“Had the present bombastic adventure been by way of warning, or even by way of threat, and had it come from the pen of an Englishman, like, say, “The Battle of Dorking,” or Wells’ “War in the Air,” or even William Le Queux’s “Invasion,” we might have questioned its good taste, but we could have felt no qualms in taking it as a tribute to Germany’s greatness; but coming at this belated hour from the pen of an unknown poet of the Fatherland […] it simply indicates a blindness and an unconscious sense of irony[.]”
Despite distinguishing Mϋnch from Chesney, Wells, and Le Queux, Redmond indirectly identifies Hindenburg’s March into London as part of the invasion-scare genre. Various newspaper reviews discussed the book in similar terms. For the Manchester Guardian there was “nothing new in a fantasy in these lines”, as “[t]he most sensational of our own imaginative writers had worked out the same plot much more convincingly before the war”.
There is a clear difference between German visions of future-war and British invasion narratives. The case of Hindenburg’s March into London, however, is a curious one, and raises interesting questions relating to the status of translated works. Much like earlier German novels including The Coming Conquest of England (1904), Redmond’s translation was consciously and deliberately framed with the Edwardian invasion literature tradition. Despite its German origins, the work can arguably be approached as an example of ‘British’ invasion-scare fiction.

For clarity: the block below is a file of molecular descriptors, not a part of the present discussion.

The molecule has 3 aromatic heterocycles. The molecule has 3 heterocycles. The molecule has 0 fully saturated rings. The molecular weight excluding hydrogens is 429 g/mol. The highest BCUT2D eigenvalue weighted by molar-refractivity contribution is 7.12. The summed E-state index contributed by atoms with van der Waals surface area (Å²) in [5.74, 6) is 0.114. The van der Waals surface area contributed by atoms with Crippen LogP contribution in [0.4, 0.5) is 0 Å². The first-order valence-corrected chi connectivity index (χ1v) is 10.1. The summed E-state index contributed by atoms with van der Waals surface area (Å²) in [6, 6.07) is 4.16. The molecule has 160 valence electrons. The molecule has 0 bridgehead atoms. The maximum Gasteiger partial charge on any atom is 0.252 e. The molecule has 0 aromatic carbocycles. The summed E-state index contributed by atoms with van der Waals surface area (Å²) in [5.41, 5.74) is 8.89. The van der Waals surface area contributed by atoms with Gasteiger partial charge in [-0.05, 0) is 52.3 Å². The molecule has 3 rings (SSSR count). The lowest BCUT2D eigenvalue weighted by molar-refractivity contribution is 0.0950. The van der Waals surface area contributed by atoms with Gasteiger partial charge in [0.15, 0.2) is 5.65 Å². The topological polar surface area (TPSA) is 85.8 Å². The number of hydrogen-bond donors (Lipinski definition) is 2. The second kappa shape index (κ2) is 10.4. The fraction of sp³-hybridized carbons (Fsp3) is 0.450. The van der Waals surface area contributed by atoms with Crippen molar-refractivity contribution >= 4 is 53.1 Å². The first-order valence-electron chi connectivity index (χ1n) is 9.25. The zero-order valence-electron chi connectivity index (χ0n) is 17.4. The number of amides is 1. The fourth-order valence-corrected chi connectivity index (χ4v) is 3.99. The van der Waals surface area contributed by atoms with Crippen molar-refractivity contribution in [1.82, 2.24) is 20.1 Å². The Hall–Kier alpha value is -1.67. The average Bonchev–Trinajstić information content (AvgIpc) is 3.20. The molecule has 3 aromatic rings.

See for example A. Marwick, The Deluge: British Society and the First World War (London: Bodley Head, 1965), M. Eksteins, Rites of Spring: The Great War and the Birth of the Modern Age (London: Bantam, 1989).
 I. F. Clarke, Tale of the Future, 3rd ed. (London: The Library Association, 1978), 44-46.
 The Times (23 November 1915), 7, Dundee Courier (29 December 1915), 2.
 Western Daily Press (12 February 1916), 5, Dundee, Perth, Forfar, and Fife’s People’s Journal (5 February 1916), 11.
 L. G. Redmond, ed., Hindenburg’s March into London: Being a Translation from the German Original (London: John Long, 1916), 23, 33.
 Ibid., 43, 66-67.
 Ibid., 252-253.
 I. F. Clarke, Voices Prophesying War: Future Wars 1763-3749, 2nd ed. (Oxford: Oxford University Press, 1992), 129.
 Yorkshire Post (24 January 1916), 6, Aberdeen Journal (27 January 1916), 4.
 Redmond, ed., Hindenburg’s March into London, 13-14.
 Manchester Guardian (31 January 1916), 6.